Anting in Gainesville, April 2013

Oak tree leafing out at Paynes Prairie State Park.

Earlier this month I gave a pair of talks at the University of Florida. The trip was fabulous! In addition to meeting a pile of exceptionally friendly people, I spent time with my myrmecologist friends Andrea Lucky and Lloyd Davis, hunting ants at Paynes Prairie State Park, Austin Cary Forest, and elsewhere around Gainesville.

Below, as promised, are a few of my photos from the visit. I’ve posted a larger set to this gallery.

Andrea Lucky and Lloyd Davis spot a Cyphomyrmex worker walking across a fire ant mound. Paynes Prairie.

Cyphomyrmex rimosus feeds its fungus garden with caterpillar droppings. At Austin Cary Memorial Forest.
My new Sigma 10mm wide-angle lens does a fine job capturing this Lasius neoniger mound at Paynes Prairie.
Thief ant, Solenopsis carolinensis, photographed at the Austin Cary Memorial Forest.
Lloyd Davis examines a fire ant mound at Paynes Prairie. Lloyd, before retiring, worked on Solenopsis invicta in a USDA lab.
A nest of Dorymyrmex bureni as looked upon by myrmecologists. Also taken with the Sigma 10mm fisheye.
Nylanderia faisonensis at Austin Cary Memorial Forest, nesting in rotting wood. This encounter was the first time I’ve seen this species in the field.
Crematogaster minutissima, Austin Cary Memorial Forest. As far as I can tell, this capture is the first photograph ever taken of this small, subterranean species alive.
Trachymyrmex septentrionalis, a fungus-growing ant worker, carrying excavated soil from the nest. Photographed on the University of Florida campus
Formica pallidefulva poses for a photograph. In Florida this common species is much lighter in color than its conspecifics in Illinois.
Temnothorax pergandei, Austin Cary Memorial Forest
Not all ants are ants! This is the ant-mimicking jumping spider Synemosyna formica. Photographed on the University of Florida campus.
Synemosyna formica
At the end of the day, Andrea tallies the insects from Paynes Prairie.
This is not, I am told, an ant.

15 thoughts on “Anting in Gainesville, April 2013”

    1. Thanks, Josh. Is the Solenopsis identification based on geography, or morphology? What characters distinguish carolinensis from molesta?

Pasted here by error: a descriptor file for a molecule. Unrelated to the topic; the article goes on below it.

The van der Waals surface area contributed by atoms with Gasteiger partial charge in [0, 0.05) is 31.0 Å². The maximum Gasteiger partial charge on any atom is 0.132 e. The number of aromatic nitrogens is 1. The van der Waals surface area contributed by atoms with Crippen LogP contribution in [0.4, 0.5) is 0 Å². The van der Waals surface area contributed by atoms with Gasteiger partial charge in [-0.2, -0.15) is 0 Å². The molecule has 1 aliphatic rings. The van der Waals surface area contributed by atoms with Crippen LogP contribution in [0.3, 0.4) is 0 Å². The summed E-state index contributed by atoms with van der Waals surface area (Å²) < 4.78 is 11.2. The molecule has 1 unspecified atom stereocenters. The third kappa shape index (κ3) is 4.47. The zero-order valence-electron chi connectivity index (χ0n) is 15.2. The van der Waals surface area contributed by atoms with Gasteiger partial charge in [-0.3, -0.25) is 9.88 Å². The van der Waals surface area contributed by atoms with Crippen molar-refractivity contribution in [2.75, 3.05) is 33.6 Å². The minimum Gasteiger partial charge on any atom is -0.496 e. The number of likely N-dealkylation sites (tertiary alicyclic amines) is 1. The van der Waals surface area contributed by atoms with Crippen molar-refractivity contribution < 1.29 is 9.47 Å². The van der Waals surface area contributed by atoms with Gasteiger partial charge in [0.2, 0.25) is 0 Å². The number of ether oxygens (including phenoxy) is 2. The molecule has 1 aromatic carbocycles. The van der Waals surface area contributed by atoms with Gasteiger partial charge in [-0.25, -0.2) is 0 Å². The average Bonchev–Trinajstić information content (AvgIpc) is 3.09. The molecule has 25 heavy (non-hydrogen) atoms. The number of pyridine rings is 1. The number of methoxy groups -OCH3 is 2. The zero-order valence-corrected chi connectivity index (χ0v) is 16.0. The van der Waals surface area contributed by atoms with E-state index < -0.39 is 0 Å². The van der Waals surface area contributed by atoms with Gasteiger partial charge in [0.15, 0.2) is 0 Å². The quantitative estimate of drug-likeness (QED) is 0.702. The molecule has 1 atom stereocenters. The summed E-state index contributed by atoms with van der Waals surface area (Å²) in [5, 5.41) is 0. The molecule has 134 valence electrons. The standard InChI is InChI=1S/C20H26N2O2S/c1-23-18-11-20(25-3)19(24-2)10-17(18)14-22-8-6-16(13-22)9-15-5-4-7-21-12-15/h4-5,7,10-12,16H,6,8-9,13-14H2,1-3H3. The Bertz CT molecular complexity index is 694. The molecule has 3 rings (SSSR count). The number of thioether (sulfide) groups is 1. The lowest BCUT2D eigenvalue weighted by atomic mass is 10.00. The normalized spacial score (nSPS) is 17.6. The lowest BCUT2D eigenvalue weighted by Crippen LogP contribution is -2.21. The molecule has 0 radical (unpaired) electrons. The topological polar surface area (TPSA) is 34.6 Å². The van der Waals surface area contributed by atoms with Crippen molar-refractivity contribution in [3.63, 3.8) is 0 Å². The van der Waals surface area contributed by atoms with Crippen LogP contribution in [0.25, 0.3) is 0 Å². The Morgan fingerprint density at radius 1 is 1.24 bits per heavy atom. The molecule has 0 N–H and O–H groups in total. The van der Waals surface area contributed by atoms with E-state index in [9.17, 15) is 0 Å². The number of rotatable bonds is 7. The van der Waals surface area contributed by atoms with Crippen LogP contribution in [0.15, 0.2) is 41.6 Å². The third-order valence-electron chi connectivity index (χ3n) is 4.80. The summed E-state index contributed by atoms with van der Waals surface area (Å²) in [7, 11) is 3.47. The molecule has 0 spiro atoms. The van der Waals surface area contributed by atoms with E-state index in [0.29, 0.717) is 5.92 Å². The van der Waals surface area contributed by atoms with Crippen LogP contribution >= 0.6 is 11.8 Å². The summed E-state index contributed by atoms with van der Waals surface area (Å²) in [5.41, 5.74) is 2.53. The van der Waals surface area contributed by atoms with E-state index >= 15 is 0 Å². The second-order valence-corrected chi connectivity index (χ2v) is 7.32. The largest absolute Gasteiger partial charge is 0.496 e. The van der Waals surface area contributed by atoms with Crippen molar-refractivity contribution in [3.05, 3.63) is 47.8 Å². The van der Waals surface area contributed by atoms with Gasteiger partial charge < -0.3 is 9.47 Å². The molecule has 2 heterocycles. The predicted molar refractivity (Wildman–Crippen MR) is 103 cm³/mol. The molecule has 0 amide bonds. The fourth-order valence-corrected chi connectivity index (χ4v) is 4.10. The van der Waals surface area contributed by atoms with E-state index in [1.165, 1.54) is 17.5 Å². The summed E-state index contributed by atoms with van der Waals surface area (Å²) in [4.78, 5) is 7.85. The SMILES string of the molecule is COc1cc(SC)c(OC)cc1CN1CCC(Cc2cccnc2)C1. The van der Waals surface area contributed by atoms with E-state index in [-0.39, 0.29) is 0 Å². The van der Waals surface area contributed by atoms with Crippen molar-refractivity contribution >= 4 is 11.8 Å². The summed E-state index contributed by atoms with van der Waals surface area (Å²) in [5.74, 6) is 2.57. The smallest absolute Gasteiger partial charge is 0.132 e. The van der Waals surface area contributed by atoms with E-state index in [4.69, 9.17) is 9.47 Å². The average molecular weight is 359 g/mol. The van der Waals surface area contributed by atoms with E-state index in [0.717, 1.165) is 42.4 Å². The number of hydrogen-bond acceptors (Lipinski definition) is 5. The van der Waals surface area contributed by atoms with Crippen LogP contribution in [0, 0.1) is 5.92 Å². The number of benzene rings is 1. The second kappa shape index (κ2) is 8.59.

The Nylanderia is definitely N. faisonensis. I spent a bit of time squinting at the high-res photos, including some that I didn’t post, and the telltale hairs on the scape are visible.

  1. Both. S. molesta is not in FL. Thompson (mostly in her 1980 dissertation) is the authority, unless something has changed recently. Deyrup’s list follows Thompson’s work, so far as I understand it.

    S. molesta is a more robust ant, with a broader mesonotal area when viewed from above. Otherwise they are similar.

  2. James C. Trager

    Ah, the memories …..
    Re: The last photo. What you’ve been told is right; that’s not an ant. It’s a University of Florida undergraduate.

    S. caroliniensis is reputedly closer to S. texana than to S. molesta, as indicated by its (usually) paler color and very short funicular antennomeres. Like Josh wrote, Thompson is the authority, but my foremost criticism of her generally adequate work is that she didn’t include S. molesta for good measure. If so, her revision would have been good for all of eastern North America. Oh well. 🙁

    1. James C. Trager

      PS — Good to get the image of Crematogaster minutissma — No way it and C. missuriensis are conspecific!

        1. James C. Trager

          Formicidaefantasy – The ant at Konza is C. missuriensis.
          Josh – C. minutissima is smaller, yellower, and a forest litter dweller, and more southern.
          C. missuriensis is larger with brownish extremities and inhabits semi-open habitats, nesting in clay loams, often compacted, as in paths.

          1. Ahh, OK. I was just wondering your impression. They co-occur in many of my sites. C. missuriensis also has larger, propodeal spines, as opposed to smaller, more denticle like spines of C. minutissima.

          2. AntWeb is conservative in its nomenclature, formicidaefantasy. It uses the names in the most recent revision literature, even though we either know or strongly suspect some entities should be separate species. Email me for other cases, if interested.

    1. I would think that many more than 90% of insect species have not been photographed while alive. Most of our (taxonomic) interactions with insects involve dead specimens after all. And so many species are rather difficult to identify or even find.

      Could easily be wrong tho.

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